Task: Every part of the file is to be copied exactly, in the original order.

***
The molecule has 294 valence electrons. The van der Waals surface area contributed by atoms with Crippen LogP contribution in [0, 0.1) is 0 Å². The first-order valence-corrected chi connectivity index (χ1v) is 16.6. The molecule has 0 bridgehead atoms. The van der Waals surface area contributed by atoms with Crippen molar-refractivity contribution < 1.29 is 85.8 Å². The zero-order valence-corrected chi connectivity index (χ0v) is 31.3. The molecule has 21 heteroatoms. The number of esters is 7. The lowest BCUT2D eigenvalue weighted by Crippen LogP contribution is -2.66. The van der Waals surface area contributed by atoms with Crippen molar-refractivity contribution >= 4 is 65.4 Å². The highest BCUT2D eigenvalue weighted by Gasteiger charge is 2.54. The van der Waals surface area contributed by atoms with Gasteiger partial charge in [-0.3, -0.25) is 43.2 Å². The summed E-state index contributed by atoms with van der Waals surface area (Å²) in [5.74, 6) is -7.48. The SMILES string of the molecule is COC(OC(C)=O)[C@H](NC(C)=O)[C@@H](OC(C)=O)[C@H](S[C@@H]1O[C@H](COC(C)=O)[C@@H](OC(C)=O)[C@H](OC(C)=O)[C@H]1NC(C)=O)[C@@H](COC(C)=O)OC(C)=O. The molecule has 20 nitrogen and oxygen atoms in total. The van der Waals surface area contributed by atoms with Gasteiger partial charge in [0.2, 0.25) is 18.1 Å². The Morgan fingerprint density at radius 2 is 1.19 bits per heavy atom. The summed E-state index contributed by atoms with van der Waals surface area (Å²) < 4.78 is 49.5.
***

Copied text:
The molecule has 294 valence electrons. The van der Waals surface area contributed by atoms with Crippen LogP contribution in [0, 0.1) is 0 Å². The first-order valence-corrected chi connectivity index (χ1v) is 16.6. The molecule has 0 bridgehead atoms. The van der Waals surface area contributed by atoms with Crippen molar-refractivity contribution < 1.29 is 85.8 Å². The zero-order valence-corrected chi connectivity index (χ0v) is 31.3. The molecule has 21 heteroatoms. The number of esters is 7. The lowest BCUT2D eigenvalue weighted by Crippen LogP contribution is -2.66. The van der Waals surface area contributed by atoms with Crippen molar-refractivity contribution >= 4 is 65.4 Å². The highest BCUT2D eigenvalue weighted by Gasteiger charge is 2.54. The van der Waals surface area contributed by atoms with Gasteiger partial charge in [-0.3, -0.25) is 43.2 Å². The summed E-state index contributed by atoms with van der Waals surface area (Å²) in [5.74, 6) is -7.48. The SMILES string of the molecule is COC(OC(C)=O)[C@H](NC(C)=O)[C@@H](OC(C)=O)[C@H](S[C@@H]1O[C@H](COC(C)=O)[C@@H](OC(C)=O)[C@H](OC(C)=O)[C@H]1NC(C)=O)[C@@H](COC(C)=O)OC(C)=O. The molecule has 20 nitrogen and oxygen atoms in total. The van der Waals surface area contributed by atoms with Gasteiger partial charge in [0.2, 0.25) is 18.1 Å². The Morgan fingerprint density at radius 2 is 1.19 bits per heavy atom. The summed E-state index contributed by atoms with van der Waals surface area (Å²) < 4.78 is 49.5.